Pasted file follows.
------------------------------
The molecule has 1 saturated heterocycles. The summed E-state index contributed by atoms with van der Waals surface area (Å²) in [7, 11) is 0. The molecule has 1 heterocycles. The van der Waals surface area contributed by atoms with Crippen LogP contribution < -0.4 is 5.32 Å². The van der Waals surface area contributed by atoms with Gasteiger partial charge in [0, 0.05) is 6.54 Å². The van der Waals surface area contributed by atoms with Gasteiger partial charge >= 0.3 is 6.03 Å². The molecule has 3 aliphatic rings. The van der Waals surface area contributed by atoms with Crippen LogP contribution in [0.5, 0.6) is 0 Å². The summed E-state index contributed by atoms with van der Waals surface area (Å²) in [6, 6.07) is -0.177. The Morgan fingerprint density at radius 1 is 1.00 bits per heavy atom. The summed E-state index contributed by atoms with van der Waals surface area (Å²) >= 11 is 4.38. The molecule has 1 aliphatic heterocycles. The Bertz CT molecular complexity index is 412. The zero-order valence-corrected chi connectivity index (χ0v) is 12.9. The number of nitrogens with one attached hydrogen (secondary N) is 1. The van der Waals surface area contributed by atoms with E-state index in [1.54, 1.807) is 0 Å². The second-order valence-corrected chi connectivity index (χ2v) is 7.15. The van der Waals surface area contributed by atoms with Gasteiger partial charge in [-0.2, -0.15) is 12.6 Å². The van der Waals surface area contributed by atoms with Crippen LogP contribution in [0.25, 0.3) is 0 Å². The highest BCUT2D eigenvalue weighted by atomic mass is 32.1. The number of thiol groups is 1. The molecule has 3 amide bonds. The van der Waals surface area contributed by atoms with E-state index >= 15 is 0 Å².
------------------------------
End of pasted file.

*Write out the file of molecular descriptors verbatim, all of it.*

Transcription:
The molecule has 1 saturated heterocycles. The summed E-state index contributed by atoms with van der Waals surface area (Å²) in [7, 11) is 0. The molecule has 1 heterocycles. The van der Waals surface area contributed by atoms with Crippen LogP contribution < -0.4 is 5.32 Å². The van der Waals surface area contributed by atoms with Gasteiger partial charge in [0, 0.05) is 6.54 Å². The van der Waals surface area contributed by atoms with Gasteiger partial charge >= 0.3 is 6.03 Å². The molecule has 3 aliphatic rings. The van der Waals surface area contributed by atoms with Crippen LogP contribution in [0.5, 0.6) is 0 Å². The summed E-state index contributed by atoms with van der Waals surface area (Å²) in [6, 6.07) is -0.177. The Morgan fingerprint density at radius 1 is 1.00 bits per heavy atom. The summed E-state index contributed by atoms with van der Waals surface area (Å²) >= 11 is 4.38. The molecule has 1 aliphatic heterocycles. The Bertz CT molecular complexity index is 412. The zero-order valence-corrected chi connectivity index (χ0v) is 12.9. The number of nitrogens with one attached hydrogen (secondary N) is 1. The van der Waals surface area contributed by atoms with E-state index in [1.54, 1.807) is 0 Å². The second-order valence-corrected chi connectivity index (χ2v) is 7.15. The van der Waals surface area contributed by atoms with Gasteiger partial charge in [-0.2, -0.15) is 12.6 Å². The van der Waals surface area contributed by atoms with Crippen LogP contribution in [0.25, 0.3) is 0 Å². The highest BCUT2D eigenvalue weighted by atomic mass is 32.1. The number of thiol groups is 1. The molecule has 3 amide bonds. The van der Waals surface area contributed by atoms with E-state index >= 15 is 0 Å².